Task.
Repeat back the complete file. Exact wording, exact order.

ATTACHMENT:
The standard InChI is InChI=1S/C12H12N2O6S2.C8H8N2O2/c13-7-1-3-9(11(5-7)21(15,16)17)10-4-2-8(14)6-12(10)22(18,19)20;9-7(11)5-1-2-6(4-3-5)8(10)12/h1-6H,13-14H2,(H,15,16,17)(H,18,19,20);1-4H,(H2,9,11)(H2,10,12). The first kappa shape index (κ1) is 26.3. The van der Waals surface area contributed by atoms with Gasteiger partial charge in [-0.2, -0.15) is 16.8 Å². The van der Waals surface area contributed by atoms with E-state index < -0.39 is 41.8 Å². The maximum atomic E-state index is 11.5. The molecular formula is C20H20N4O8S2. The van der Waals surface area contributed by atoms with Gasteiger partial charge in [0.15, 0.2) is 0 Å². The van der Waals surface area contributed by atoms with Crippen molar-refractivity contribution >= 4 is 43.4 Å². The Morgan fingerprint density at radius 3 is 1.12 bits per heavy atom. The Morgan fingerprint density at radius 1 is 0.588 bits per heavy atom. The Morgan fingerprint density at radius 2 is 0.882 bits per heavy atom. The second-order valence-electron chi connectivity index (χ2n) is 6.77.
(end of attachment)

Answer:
The standard InChI is InChI=1S/C12H12N2O6S2.C8H8N2O2/c13-7-1-3-9(11(5-7)21(15,16)17)10-4-2-8(14)6-12(10)22(18,19)20;9-7(11)5-1-2-6(4-3-5)8(10)12/h1-6H,13-14H2,(H,15,16,17)(H,18,19,20);1-4H,(H2,9,11)(H2,10,12). The first kappa shape index (κ1) is 26.3. The van der Waals surface area contributed by atoms with Gasteiger partial charge in [-0.2, -0.15) is 16.8 Å². The van der Waals surface area contributed by atoms with E-state index < -0.39 is 41.8 Å². The maximum atomic E-state index is 11.5. The molecular formula is C20H20N4O8S2. The van der Waals surface area contributed by atoms with Gasteiger partial charge in [0.15, 0.2) is 0 Å². The van der Waals surface area contributed by atoms with Crippen molar-refractivity contribution >= 4 is 43.4 Å². The Morgan fingerprint density at radius 3 is 1.12 bits per heavy atom. The Morgan fingerprint density at radius 1 is 0.588 bits per heavy atom. The Morgan fingerprint density at radius 2 is 0.882 bits per heavy atom. The second-order valence-electron chi connectivity index (χ2n) is 6.77.